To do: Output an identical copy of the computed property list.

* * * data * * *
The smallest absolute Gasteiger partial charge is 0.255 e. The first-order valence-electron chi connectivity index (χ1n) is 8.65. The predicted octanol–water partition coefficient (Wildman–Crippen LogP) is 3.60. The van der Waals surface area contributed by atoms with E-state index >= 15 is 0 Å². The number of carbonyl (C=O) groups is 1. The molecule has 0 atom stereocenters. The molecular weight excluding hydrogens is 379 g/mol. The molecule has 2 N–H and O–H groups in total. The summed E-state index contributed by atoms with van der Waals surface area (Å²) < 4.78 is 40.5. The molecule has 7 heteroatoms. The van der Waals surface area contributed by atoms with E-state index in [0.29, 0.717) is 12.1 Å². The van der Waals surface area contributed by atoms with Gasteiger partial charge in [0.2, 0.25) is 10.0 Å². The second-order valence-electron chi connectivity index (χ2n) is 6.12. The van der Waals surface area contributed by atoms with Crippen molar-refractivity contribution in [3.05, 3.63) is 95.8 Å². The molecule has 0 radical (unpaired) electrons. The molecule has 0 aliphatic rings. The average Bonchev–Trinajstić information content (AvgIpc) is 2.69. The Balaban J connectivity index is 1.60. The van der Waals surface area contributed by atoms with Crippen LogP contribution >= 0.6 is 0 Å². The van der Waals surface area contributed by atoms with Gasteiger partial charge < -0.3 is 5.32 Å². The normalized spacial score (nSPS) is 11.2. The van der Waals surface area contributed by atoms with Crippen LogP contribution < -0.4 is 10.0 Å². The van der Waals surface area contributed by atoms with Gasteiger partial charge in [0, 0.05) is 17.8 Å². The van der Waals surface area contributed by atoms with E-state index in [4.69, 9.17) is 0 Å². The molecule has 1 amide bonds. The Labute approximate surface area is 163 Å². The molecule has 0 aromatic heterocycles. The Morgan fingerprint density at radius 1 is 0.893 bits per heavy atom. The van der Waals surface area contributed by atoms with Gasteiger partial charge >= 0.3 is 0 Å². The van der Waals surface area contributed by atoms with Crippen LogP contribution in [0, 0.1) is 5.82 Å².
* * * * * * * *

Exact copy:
The smallest absolute Gasteiger partial charge is 0.255 e. The first-order valence-electron chi connectivity index (χ1n) is 8.65. The predicted octanol–water partition coefficient (Wildman–Crippen LogP) is 3.60. The van der Waals surface area contributed by atoms with E-state index >= 15 is 0 Å². The number of carbonyl (C=O) groups is 1. The molecule has 0 atom stereocenters. The molecular weight excluding hydrogens is 379 g/mol. The molecule has 2 N–H and O–H groups in total. The summed E-state index contributed by atoms with van der Waals surface area (Å²) < 4.78 is 40.5. The molecule has 7 heteroatoms. The van der Waals surface area contributed by atoms with E-state index in [0.29, 0.717) is 12.1 Å². The van der Waals surface area contributed by atoms with Gasteiger partial charge in [0.2, 0.25) is 10.0 Å². The second-order valence-electron chi connectivity index (χ2n) is 6.12. The van der Waals surface area contributed by atoms with Crippen molar-refractivity contribution in [3.05, 3.63) is 95.8 Å². The molecule has 0 radical (unpaired) electrons. The molecule has 0 aliphatic rings. The average Bonchev–Trinajstić information content (AvgIpc) is 2.69. The Balaban J connectivity index is 1.60. The van der Waals surface area contributed by atoms with Crippen LogP contribution >= 0.6 is 0 Å². The van der Waals surface area contributed by atoms with Gasteiger partial charge < -0.3 is 5.32 Å². The normalized spacial score (nSPS) is 11.2. The van der Waals surface area contributed by atoms with Crippen LogP contribution < -0.4 is 10.0 Å². The van der Waals surface area contributed by atoms with Gasteiger partial charge in [0, 0.05) is 17.8 Å². The van der Waals surface area contributed by atoms with E-state index in [4.69, 9.17) is 0 Å². The molecule has 1 amide bonds. The Labute approximate surface area is 163 Å². The molecule has 0 aromatic heterocycles. The Morgan fingerprint density at radius 1 is 0.893 bits per heavy atom. The van der Waals surface area contributed by atoms with Gasteiger partial charge >= 0.3 is 0 Å². The van der Waals surface area contributed by atoms with Crippen LogP contribution in [0, 0.1) is 5.82 Å².